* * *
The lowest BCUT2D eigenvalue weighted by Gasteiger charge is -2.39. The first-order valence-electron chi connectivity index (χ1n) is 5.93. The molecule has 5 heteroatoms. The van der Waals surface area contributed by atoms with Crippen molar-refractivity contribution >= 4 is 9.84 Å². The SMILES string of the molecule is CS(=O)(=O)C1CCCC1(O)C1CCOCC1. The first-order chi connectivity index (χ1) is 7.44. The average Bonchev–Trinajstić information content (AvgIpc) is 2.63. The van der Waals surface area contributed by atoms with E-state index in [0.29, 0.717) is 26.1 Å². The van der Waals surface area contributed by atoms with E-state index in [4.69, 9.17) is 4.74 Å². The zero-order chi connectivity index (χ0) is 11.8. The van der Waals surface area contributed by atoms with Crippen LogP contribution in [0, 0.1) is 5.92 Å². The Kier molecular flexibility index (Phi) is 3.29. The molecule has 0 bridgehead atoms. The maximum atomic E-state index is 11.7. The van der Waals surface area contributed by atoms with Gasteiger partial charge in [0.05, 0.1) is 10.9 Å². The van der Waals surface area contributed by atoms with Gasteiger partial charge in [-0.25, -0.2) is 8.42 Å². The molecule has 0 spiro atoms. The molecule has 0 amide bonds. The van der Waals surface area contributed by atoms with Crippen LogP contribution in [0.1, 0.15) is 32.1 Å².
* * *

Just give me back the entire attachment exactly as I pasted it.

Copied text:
The lowest BCUT2D eigenvalue weighted by Gasteiger charge is -2.39. The first-order valence-electron chi connectivity index (χ1n) is 5.93. The molecule has 5 heteroatoms. The van der Waals surface area contributed by atoms with Crippen molar-refractivity contribution >= 4 is 9.84 Å². The SMILES string of the molecule is CS(=O)(=O)C1CCCC1(O)C1CCOCC1. The first-order chi connectivity index (χ1) is 7.44. The average Bonchev–Trinajstić information content (AvgIpc) is 2.63. The van der Waals surface area contributed by atoms with E-state index in [0.29, 0.717) is 26.1 Å². The van der Waals surface area contributed by atoms with E-state index in [4.69, 9.17) is 4.74 Å². The zero-order chi connectivity index (χ0) is 11.8. The van der Waals surface area contributed by atoms with Crippen LogP contribution in [0, 0.1) is 5.92 Å². The Kier molecular flexibility index (Phi) is 3.29. The molecule has 0 bridgehead atoms. The maximum atomic E-state index is 11.7. The van der Waals surface area contributed by atoms with Gasteiger partial charge in [0.05, 0.1) is 10.9 Å². The van der Waals surface area contributed by atoms with Gasteiger partial charge in [-0.25, -0.2) is 8.42 Å². The molecule has 0 spiro atoms. The molecule has 0 amide bonds. The van der Waals surface area contributed by atoms with Crippen LogP contribution in [0.1, 0.15) is 32.1 Å².